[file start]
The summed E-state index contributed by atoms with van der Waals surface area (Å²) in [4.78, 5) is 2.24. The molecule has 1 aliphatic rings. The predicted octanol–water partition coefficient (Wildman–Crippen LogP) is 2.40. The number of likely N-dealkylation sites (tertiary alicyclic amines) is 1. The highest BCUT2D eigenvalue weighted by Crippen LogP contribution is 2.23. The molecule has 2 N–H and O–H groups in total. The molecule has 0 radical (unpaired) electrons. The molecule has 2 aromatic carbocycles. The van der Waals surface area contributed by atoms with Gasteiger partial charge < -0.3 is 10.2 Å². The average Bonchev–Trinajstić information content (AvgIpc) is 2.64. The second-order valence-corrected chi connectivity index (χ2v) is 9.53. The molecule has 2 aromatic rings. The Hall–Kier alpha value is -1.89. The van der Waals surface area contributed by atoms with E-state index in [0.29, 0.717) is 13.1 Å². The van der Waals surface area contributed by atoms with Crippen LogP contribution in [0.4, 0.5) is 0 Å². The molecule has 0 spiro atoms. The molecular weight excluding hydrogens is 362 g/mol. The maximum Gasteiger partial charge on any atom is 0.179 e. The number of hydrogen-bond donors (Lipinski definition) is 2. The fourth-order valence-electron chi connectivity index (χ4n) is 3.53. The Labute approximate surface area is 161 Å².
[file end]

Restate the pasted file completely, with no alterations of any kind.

The summed E-state index contributed by atoms with van der Waals surface area (Å²) in [4.78, 5) is 2.24. The molecule has 1 aliphatic rings. The predicted octanol–water partition coefficient (Wildman–Crippen LogP) is 2.40. The number of likely N-dealkylation sites (tertiary alicyclic amines) is 1. The highest BCUT2D eigenvalue weighted by Crippen LogP contribution is 2.23. The molecule has 2 N–H and O–H groups in total. The molecule has 0 radical (unpaired) electrons. The molecule has 2 aromatic carbocycles. The van der Waals surface area contributed by atoms with Gasteiger partial charge < -0.3 is 10.2 Å². The average Bonchev–Trinajstić information content (AvgIpc) is 2.64. The second-order valence-corrected chi connectivity index (χ2v) is 9.53. The molecule has 2 aromatic rings. The Hall–Kier alpha value is -1.89. The van der Waals surface area contributed by atoms with E-state index in [0.29, 0.717) is 13.1 Å². The van der Waals surface area contributed by atoms with Crippen LogP contribution in [0.4, 0.5) is 0 Å². The molecule has 0 spiro atoms. The molecular weight excluding hydrogens is 362 g/mol. The maximum Gasteiger partial charge on any atom is 0.179 e. The number of hydrogen-bond donors (Lipinski definition) is 2. The fourth-order valence-electron chi connectivity index (χ4n) is 3.53. The Labute approximate surface area is 161 Å².